Mahé de La Bourdonnais

La Bourdonnais was born on 11 February 1699 in Saint-MaloBrittany. He went to sea when a boy, and in 1718 entered the service of the French East India Company as a lieutenant. In 1724 he was promoted captain, and displayed such bravery in the capture of Mahé off theMalabar Coast that the name of the town was added to his own. For two years he was in the service of the Portuguese Viceroy of Goa, but in 1735 he returned to French service as governor of the Île de France (Mauritius) and the Île de Bourbon (Réunion). His first five years’ administration of the islands was vigorous and successful. A visit to France in 1740 was interrupted by the outbreak of hostilities with Great Britain, and La Bourdonnais was put at the head of a fleet in Indian waters.

Statue in Saint-DenisRéunion

He saved Mahé, relieved General Dupleix at Pondicherry, defeated Lord Peyton (d.1749), and in 1746 participated in the Siege of Madras. He quarrelled with Dupleix over the conduct of affairs inIndia, and his anger was increased on his return to the Île de France, when he found that Dupleix had appointed a successor as governor. He set sail on a Dutch vessel to present his case at court, and was captured by the British, but allowed to return to France on parole. Instead of securing a settlement of his quarrel with Dupleix, he was arrested (1748) on a charge of gubernatorialspeculation and maladministration, and secretly imprisoned for over two years in the Bastille. He was tried in 1751 and acquitted, but his health was broken by the imprisonment and by chagrin at the loss of his property. To the last he made unjust accusations against Dupleix. He died at Paris on 10 November 1753. The French government gave his widow a pension of 2400 livres.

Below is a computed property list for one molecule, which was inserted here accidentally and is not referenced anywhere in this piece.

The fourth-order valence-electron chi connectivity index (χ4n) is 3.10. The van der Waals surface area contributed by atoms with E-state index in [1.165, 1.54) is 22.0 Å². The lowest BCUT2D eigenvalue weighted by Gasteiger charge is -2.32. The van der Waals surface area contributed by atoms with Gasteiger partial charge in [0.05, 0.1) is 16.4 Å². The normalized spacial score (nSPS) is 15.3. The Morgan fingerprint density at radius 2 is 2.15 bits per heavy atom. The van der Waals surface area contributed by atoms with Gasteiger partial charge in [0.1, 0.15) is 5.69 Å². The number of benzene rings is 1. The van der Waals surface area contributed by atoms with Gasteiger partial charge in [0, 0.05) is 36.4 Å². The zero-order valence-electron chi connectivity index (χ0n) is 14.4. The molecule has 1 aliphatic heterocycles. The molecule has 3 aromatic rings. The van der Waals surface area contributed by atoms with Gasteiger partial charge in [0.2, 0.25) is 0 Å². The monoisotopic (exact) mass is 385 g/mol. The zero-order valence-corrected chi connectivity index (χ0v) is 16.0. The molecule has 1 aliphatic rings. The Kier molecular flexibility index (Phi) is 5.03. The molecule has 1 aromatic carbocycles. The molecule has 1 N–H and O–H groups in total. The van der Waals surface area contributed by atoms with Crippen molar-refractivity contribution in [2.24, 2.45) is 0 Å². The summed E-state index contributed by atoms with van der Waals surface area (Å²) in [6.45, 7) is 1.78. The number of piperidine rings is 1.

Several places were named after him, including Mahé (Seychelles)Mahébourg (Mauritius) and two streets in PondicherryLabourdonnais street and Mahé de Labourdonnais streetPort Louis,Mauritius has a hotel which bears his name, the Labourdonnais Waterfront Hotel.

La Bourdonnais left memoirs which were published by his grandson, a celebrated chess player, Count Louis-Charles Mahé de La Bourdonnais (1795–1840). He also wrote Traité de la mâture des vaisseaux (Paris, 1723).

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